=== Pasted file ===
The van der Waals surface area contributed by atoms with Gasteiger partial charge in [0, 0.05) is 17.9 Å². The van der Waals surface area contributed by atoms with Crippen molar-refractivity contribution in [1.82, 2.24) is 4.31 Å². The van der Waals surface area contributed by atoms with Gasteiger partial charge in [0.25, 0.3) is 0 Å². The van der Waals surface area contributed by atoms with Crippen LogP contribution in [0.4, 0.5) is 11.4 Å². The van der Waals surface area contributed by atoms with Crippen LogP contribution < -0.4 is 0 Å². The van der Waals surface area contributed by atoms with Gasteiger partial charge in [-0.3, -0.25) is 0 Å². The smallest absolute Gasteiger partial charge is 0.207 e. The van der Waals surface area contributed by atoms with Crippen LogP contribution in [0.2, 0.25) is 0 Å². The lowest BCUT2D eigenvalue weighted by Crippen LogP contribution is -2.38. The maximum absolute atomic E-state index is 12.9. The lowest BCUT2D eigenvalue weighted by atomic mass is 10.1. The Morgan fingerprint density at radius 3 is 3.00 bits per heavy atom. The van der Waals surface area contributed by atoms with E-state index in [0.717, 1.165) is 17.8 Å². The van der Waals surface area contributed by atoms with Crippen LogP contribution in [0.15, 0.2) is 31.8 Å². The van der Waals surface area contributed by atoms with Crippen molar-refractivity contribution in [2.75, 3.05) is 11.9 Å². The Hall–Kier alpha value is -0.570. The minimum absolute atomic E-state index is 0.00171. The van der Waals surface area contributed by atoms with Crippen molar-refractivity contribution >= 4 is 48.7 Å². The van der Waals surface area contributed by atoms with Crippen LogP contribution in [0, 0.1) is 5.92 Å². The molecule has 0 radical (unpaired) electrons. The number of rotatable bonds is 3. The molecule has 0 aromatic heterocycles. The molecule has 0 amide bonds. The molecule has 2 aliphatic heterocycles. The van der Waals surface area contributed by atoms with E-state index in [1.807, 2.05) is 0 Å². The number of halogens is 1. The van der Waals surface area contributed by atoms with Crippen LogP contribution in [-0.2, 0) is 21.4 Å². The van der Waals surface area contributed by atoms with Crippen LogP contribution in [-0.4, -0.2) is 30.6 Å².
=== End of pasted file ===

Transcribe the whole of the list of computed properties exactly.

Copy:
The van der Waals surface area contributed by atoms with Gasteiger partial charge in [0, 0.05) is 17.9 Å². The van der Waals surface area contributed by atoms with Crippen molar-refractivity contribution in [1.82, 2.24) is 4.31 Å². The van der Waals surface area contributed by atoms with Gasteiger partial charge in [0.25, 0.3) is 0 Å². The van der Waals surface area contributed by atoms with Crippen LogP contribution in [0.4, 0.5) is 11.4 Å². The van der Waals surface area contributed by atoms with Crippen LogP contribution < -0.4 is 0 Å². The van der Waals surface area contributed by atoms with Gasteiger partial charge in [-0.3, -0.25) is 0 Å². The smallest absolute Gasteiger partial charge is 0.207 e. The van der Waals surface area contributed by atoms with Crippen LogP contribution in [0.2, 0.25) is 0 Å². The lowest BCUT2D eigenvalue weighted by Crippen LogP contribution is -2.38. The maximum absolute atomic E-state index is 12.9. The lowest BCUT2D eigenvalue weighted by atomic mass is 10.1. The Morgan fingerprint density at radius 3 is 3.00 bits per heavy atom. The van der Waals surface area contributed by atoms with E-state index in [0.717, 1.165) is 17.8 Å². The van der Waals surface area contributed by atoms with Crippen LogP contribution in [0.15, 0.2) is 31.8 Å². The van der Waals surface area contributed by atoms with Crippen molar-refractivity contribution in [2.75, 3.05) is 11.9 Å². The Hall–Kier alpha value is -0.570. The minimum absolute atomic E-state index is 0.00171. The van der Waals surface area contributed by atoms with Crippen molar-refractivity contribution >= 4 is 48.7 Å². The van der Waals surface area contributed by atoms with Crippen LogP contribution in [0, 0.1) is 5.92 Å². The molecule has 0 radical (unpaired) electrons. The number of rotatable bonds is 3. The molecule has 0 aromatic heterocycles. The molecule has 0 amide bonds. The molecule has 2 aliphatic heterocycles. The van der Waals surface area contributed by atoms with E-state index in [1.807, 2.05) is 0 Å². The number of halogens is 1. The van der Waals surface area contributed by atoms with Crippen LogP contribution in [-0.2, 0) is 21.4 Å². The van der Waals surface area contributed by atoms with Crippen LogP contribution in [-0.4, -0.2) is 30.6 Å².